Melissa Harris-Perry | March 16, 2013
>>> the shooting death of a 6-month-old comes on the heels of what had been encouraging signs that the epidemic of gun violence in chicago was on the decline. feb's homicide rate was half of what it was a year ago and the lowest monthly level since 1957 . some have attributed this to renewed focus on public safety and yet concerns remain about the collateral damage done by ramping up policing in any of our nation's cities. just last weekend two undercover new york police officers shot and killed a 16-year-old boy in brooklyn. according to the nypd the officers were forced to shoot because the teen pointed a gun in their direction. but some witnesses say the young man was simply adjusting his belt when the officers opened fire. in response members of the community have gathered in memory and protest of the slain teen each night this week. the conduct in handling demonstrators has also been called into question. many claim excessive force is being used which speaks to larger concerns about the policing in our urban communities. representing the flat bush section of brooklyn addressed this very issue in a statement about the demonstrator this is week saying, quote, this action that some are calling an up rising spoke to the overwhelming frustration that people are living through day after day . this frustration and its life and death consequences is all too common in our cities and towns across the country. vince warren is joining us now. and right next to him is eric adams , a former new york state police officer and state senator. and with us, nancy giles and michael scolding, the director of hip hop director russell simmons . thank you all for being here.
>> thank you.
>> this is a situation that presents the fundamental tension in what we want in urban communities. you guys sitting next to each other is ideal. because on one hand we're so outraged when we see a kat like janila watkins. whether or not it's gang related is tragic. we're outraged when we see an innocent bystander shot to death because a gang member was looking for someone. it was mistaken identity. at the same time the urban communities are saying to the police , get in there and do something about it. but when police go in, the way they respond, the more force that is used, we're not happy with that either. you're saying stop and frisk is not the way to find the balance.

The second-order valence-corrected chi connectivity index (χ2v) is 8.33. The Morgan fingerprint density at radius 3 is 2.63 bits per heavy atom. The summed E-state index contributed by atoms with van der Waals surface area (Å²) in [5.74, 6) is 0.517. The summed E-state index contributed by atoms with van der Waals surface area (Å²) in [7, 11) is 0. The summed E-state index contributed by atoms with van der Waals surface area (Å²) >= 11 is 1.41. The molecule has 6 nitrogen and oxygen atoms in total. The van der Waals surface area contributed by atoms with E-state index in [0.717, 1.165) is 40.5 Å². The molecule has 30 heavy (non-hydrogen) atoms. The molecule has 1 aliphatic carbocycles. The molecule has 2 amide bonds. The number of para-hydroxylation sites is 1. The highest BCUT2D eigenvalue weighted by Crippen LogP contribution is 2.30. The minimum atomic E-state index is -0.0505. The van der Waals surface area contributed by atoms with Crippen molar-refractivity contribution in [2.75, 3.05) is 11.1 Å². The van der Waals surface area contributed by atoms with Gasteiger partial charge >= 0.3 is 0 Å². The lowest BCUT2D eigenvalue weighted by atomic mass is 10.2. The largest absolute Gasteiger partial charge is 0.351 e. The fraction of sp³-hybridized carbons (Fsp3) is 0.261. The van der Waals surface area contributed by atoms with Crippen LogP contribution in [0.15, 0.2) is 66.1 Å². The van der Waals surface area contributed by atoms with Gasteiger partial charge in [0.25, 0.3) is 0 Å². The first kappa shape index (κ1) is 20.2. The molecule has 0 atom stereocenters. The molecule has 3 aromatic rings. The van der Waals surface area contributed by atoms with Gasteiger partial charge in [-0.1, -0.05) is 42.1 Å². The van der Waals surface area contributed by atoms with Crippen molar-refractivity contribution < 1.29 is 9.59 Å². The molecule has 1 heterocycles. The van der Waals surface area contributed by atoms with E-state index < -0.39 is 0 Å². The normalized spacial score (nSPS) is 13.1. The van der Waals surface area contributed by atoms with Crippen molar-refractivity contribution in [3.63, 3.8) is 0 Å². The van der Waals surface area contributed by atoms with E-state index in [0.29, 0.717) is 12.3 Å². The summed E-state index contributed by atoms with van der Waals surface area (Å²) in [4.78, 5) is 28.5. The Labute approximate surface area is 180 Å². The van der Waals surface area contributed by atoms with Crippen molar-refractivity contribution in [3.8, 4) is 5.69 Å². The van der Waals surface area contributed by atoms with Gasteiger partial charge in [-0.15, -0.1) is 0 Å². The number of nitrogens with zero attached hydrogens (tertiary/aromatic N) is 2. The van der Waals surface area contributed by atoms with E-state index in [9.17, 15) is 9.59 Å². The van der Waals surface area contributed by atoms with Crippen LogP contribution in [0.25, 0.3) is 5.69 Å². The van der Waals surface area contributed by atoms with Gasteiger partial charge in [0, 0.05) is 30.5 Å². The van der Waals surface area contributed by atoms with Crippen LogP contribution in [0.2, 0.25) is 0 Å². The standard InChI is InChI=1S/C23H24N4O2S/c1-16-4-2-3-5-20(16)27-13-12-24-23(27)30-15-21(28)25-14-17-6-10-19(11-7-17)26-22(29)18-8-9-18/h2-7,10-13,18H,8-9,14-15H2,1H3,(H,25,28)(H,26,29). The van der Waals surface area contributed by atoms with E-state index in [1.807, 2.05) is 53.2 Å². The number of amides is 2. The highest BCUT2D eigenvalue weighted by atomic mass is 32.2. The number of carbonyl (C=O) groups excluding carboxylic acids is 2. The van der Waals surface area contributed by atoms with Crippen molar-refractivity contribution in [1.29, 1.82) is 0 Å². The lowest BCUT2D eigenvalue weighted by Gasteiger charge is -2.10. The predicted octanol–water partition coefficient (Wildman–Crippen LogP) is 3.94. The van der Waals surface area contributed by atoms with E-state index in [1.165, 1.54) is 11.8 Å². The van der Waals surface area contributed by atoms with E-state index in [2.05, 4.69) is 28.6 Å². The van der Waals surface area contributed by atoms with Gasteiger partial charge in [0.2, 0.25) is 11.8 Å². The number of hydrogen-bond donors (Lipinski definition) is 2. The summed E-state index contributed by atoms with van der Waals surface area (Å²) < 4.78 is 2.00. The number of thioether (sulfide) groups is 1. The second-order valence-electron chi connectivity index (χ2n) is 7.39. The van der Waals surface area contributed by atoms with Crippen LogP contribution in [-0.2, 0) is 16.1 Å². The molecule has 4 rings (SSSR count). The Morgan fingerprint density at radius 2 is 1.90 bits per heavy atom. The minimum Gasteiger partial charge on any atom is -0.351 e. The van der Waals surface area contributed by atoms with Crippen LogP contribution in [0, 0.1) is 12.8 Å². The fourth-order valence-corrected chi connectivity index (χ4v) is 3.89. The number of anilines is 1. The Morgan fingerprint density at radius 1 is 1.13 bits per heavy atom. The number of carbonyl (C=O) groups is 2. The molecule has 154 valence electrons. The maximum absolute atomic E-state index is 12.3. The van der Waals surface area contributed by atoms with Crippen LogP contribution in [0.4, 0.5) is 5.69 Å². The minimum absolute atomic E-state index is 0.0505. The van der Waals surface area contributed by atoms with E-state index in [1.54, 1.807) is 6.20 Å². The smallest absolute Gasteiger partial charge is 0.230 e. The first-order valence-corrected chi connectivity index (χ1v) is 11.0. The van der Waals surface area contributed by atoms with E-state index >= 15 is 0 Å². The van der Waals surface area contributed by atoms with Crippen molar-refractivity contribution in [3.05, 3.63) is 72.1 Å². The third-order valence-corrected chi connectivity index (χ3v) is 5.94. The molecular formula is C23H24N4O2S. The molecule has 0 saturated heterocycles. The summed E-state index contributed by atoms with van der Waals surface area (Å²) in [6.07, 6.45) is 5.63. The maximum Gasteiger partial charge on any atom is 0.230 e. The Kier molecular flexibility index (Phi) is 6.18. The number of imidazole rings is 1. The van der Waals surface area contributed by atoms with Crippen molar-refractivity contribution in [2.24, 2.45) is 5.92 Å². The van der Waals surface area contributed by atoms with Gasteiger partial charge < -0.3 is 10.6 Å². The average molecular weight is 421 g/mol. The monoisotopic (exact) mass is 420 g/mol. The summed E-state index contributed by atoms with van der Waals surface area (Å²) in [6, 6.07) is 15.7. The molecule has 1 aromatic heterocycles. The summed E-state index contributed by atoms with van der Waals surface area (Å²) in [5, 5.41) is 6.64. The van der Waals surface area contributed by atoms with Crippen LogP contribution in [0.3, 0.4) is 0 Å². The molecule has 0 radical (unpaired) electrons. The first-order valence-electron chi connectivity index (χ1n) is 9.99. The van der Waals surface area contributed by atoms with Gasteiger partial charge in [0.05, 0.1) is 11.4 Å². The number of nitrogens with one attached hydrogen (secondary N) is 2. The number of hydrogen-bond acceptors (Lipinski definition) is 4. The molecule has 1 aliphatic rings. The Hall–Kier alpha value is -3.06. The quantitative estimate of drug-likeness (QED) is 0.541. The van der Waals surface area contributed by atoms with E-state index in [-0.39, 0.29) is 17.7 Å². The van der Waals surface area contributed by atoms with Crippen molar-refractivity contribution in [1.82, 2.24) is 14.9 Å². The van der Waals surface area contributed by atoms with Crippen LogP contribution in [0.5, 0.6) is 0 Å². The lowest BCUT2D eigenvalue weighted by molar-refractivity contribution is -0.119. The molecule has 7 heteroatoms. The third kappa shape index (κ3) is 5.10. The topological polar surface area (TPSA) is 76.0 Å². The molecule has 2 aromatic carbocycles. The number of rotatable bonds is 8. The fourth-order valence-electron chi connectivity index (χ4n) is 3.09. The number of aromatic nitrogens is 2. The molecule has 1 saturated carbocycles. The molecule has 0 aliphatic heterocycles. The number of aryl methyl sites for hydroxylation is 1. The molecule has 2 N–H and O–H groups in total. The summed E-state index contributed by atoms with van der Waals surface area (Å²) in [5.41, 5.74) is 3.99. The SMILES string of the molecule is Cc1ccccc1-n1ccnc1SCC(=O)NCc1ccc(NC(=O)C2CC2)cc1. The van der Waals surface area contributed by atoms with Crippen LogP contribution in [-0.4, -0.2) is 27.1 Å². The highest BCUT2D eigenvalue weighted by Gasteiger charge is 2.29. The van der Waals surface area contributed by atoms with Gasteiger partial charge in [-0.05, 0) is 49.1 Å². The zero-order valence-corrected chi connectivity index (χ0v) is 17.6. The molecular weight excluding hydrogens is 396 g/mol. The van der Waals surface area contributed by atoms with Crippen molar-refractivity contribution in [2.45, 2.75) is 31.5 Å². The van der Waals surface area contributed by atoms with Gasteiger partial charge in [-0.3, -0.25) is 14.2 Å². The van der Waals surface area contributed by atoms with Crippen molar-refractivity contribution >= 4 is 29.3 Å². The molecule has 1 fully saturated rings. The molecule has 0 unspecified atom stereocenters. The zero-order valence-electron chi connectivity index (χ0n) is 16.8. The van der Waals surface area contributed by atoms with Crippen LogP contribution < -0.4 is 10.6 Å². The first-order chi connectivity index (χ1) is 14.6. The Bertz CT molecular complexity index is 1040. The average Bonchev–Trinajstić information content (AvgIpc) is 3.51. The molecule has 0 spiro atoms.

>> the most important thing is what any community wants is they want the police to police in a way that gets guns off the street. that targets the criminals. the problem is the increased police presence that we're seeing in new york as well is they're policing entire communities where everybody in the black or brown community becomes suspect. last how you see these situations. this is the classic narrative. we don't all know what happened. but this goes back to the harlem uprising in 1964 where a young black teenager was shot. a young man was shot for having a wallet. the police narrative is we shot him because had had a gun. the community narrative is he did not have a gun and the police shot him in cold blood . and the outrage and the tension that's happening in the communities now, this is not new. this didn't happen last weekend. this has been flooes a 50-year cycle that we've been in. the point is that police officers need to police guns. they need to police in a way that protects the community and not to police the communities themselves.
>> senator eric, talk about that a little bit. the police officers wrn will say you want us to get rid of the gang problem. you don't want us stopping people who may look too much like a gang member . is it damned if you do and damned if you don't?